Occasional stories, food and travel inspiration

Occasional stories, food and travel inspiration

My Grandmother’s Penang (Asam) Laksa

UPDATE: this recipe has been simplified and re-blogged here. And I’ve changed the photo above to the new version. But please do read on for a story about my grandmother and how this recipe came to be.

The mere whiff of a favourite family dish can evoke so many memories.

When I inhale the fragrance of my Grandmother’s Penang laksa I am instantly transported to her house in Kuala Lumpur, Malaysia. We’re sitting around her large round dining table, which is groaning with food. The night is warm and humid – 28 degrees – and the fan turns lazily above our heads. Tiny geckos dart across the dining room walls while outside, the whirr of crickets is continuous.

Cooking can be a way of connecting to those we love. Handed down, treasured family recipes become living legacies, a lovely reminder of those who are important to us.

I now have such a legacy from my Grandmother.

My paternal grandmother, my Popo, is 93 years old. She is a regular church goer, a widow and mother of four.

She met my Grandfather in Saba where they were both born. This photo was taken was in the mid 60s. In the back row, from left to right, my Auntie Olive, my Uncle Leung, my dad, and my Auntie Rose.

Over the years I’ve visited my Grandparents in Malaysia around 25 times. This photo was taken in the early 80s at their house. From left to right, cousin Carina (Auntie Rose’s daughter), me with a perm and ridiculous eyebrows(!), cousin Mark (Auntie Rose’s son), cousin John (Uncle Leung’s son) and my brother, Jonathan.

Each time we visited, my Popo would cook the most wonderful dinners for us, making sure to include all our favourites like her famous Penang (asam) laksa, deep fried chicken, stuffed bean curd and fish head curry. It was her way of spoiling us.

However, our recent visit to Malaysia was different. Popo has had some health issues so she is confined to a wheelchair for most of the time. She doesn’t cook anymore. Food is delivered to the house once a day by a commercial Meals on Wheels type service and my Aunt Rose also brings food over regularly. We shopped at the local market and hawker stalls and brought food home for dinner.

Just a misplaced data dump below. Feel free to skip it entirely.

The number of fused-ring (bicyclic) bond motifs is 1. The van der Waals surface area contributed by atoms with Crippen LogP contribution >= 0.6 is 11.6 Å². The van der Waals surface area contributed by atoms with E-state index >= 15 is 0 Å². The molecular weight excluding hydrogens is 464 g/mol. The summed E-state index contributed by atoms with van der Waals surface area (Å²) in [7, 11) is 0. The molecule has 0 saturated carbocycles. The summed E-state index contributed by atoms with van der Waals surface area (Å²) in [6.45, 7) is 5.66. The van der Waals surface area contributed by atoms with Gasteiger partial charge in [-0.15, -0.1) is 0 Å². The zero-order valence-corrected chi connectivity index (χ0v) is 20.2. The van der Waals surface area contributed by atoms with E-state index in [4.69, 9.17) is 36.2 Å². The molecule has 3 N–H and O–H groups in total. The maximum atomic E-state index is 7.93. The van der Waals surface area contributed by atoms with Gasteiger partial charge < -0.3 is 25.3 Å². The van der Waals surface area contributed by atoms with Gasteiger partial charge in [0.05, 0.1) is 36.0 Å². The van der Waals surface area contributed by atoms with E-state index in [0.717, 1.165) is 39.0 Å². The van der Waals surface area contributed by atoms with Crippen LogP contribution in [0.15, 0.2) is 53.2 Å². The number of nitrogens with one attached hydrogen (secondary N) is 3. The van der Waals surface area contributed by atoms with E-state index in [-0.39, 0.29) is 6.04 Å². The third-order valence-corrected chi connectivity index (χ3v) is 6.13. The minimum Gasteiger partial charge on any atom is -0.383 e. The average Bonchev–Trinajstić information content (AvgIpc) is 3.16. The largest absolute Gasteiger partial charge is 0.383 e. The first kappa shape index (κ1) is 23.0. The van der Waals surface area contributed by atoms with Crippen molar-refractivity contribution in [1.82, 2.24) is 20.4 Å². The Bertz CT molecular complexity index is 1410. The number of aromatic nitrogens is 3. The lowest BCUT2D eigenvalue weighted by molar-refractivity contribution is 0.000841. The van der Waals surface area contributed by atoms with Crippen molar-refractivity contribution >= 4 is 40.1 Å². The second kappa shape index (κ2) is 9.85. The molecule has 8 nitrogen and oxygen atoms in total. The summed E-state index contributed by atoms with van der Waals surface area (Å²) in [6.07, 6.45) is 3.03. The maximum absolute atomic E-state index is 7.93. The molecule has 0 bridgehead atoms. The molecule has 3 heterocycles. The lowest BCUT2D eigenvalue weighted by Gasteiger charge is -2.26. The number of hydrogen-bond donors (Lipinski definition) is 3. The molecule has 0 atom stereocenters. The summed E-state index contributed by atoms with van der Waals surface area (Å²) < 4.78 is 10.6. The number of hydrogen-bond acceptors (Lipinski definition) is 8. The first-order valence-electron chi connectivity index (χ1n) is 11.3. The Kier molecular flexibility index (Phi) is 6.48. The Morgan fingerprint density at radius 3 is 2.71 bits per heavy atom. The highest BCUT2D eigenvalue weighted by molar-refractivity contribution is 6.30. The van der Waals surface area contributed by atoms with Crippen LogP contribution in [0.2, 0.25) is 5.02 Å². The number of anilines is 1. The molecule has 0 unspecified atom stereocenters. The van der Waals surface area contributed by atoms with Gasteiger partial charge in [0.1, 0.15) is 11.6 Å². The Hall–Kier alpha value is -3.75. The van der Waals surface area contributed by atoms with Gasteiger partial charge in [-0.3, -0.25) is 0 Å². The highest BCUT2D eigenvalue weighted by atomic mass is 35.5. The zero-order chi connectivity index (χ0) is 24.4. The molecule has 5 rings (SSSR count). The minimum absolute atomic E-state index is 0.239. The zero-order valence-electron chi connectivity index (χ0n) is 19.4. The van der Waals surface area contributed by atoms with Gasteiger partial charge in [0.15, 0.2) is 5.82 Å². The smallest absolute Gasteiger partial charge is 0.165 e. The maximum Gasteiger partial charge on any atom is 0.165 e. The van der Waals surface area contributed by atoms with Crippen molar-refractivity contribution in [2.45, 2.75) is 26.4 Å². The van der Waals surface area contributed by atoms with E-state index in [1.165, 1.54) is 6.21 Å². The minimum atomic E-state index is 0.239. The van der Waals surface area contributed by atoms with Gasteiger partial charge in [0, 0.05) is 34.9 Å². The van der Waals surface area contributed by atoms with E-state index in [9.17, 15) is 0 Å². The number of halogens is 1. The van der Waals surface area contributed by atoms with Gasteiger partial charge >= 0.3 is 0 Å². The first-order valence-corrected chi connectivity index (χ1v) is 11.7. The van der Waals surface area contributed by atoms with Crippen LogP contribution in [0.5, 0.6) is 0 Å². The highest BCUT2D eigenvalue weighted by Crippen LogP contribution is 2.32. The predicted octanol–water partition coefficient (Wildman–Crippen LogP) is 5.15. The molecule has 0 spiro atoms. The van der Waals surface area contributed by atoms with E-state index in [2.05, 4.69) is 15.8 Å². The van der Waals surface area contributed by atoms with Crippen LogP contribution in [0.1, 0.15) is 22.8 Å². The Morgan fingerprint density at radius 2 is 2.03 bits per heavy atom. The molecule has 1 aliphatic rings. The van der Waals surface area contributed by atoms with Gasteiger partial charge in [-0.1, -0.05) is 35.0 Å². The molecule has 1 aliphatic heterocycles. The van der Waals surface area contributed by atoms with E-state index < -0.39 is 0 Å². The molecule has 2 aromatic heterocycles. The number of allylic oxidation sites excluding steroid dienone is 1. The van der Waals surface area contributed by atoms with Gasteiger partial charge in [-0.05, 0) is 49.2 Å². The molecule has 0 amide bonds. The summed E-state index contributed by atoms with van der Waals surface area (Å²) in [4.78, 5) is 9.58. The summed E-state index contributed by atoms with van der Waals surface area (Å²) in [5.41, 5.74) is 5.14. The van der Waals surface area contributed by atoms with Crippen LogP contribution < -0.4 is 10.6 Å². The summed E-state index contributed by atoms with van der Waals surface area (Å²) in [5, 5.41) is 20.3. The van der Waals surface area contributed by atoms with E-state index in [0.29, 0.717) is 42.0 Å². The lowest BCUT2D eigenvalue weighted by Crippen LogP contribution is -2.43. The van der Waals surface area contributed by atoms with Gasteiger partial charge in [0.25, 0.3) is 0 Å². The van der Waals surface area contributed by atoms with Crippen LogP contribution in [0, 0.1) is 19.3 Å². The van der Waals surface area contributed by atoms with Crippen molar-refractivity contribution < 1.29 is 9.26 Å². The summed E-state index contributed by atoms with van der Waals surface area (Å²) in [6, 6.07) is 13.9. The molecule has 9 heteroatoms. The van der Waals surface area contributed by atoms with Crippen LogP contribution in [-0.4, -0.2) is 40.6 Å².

On previous visits, Popo and I had always talked and exchanged news. I’d enjoyed trying to share some of my life with her, even if some of it was incomprehensible. She found my Australian accent hard to understand, often asking my dad to translate afterwards.

This time conversation was even more difficult as Popo can’t hear very well anymore. She had a suspected stroke a few months ago so she was sometimes confused and forgetful. She didn’t recognise my husband, for instance, even though she had met him many times before, even travelling to Australia for our wedding when she was 86 years old.

So it was both heart warming and bittersweet to see her this time. It was wonderful to see her face light up when the children chatted away to her, or when she watched them running all over the house. Yet I felt melancholy, too, knowing that she was tiring, knowing that this might be the last time I see her.

We’ve been back from Malaysia for over a month now and I’ve been mulling over how best to write about our time there. Then this week, out of the blue, an email arrived from my cousin Carina, now living in Singapore. Carina grew up in Malaysia and spent many afternoons cooking with Popo in her kitchen, learning her recipes and jotting notes down. I’d asked her for Popo’s laksa recipe a couple of months ago and hadn’t heard back from her.

Until now. Here it was – Popo’s asam laksa recipe. Not a precise recipe, mind you. As Carina watched Popo cook her notes were merely reminders. So it was a little sketchy in terms of measurements, quantities, times and general instructions. But I experimented and tasted and tweaked.

I cooked Popo’s laksa last weekend. It took a little while but it wasn’t complicated: you just blend up all the paste ingredients, fry the paste, add water and seasoning to make a soup, pour the soup over noodles and garnish to finish. As a first go, I was pretty happy with how it turned out, especially as I had never cooked with some of the ingredients before. It wasn’t exactly the taste I remembered but it was pretty close.

My parents came over to join us for dinner and my dad agreed the taste was pretty close. He added a couple of extra spoonfuls of soy sauce in his bowl and decided it was just like his mother’s. I allowed myself a moment of quiet pride.

My brother wasn’t at the dinner so I made him a takeaway container and gave it to him the next day. He agreed that the taste was close but told me that some key ingredient was missing.

I wondered. Was it the water in Malaysia? Was it the shallots? The pineapple? What was missing?

And then I had a epiphany.

Popo had been cooking this dish for years, maybe twenty or thirty years even. Over this time she’d played with it, refined it. She’s added things, left things out. She knew this dish so well she could cook it in her sleep. So who was I to presume that I would be able to cook it perfectly on my very first go?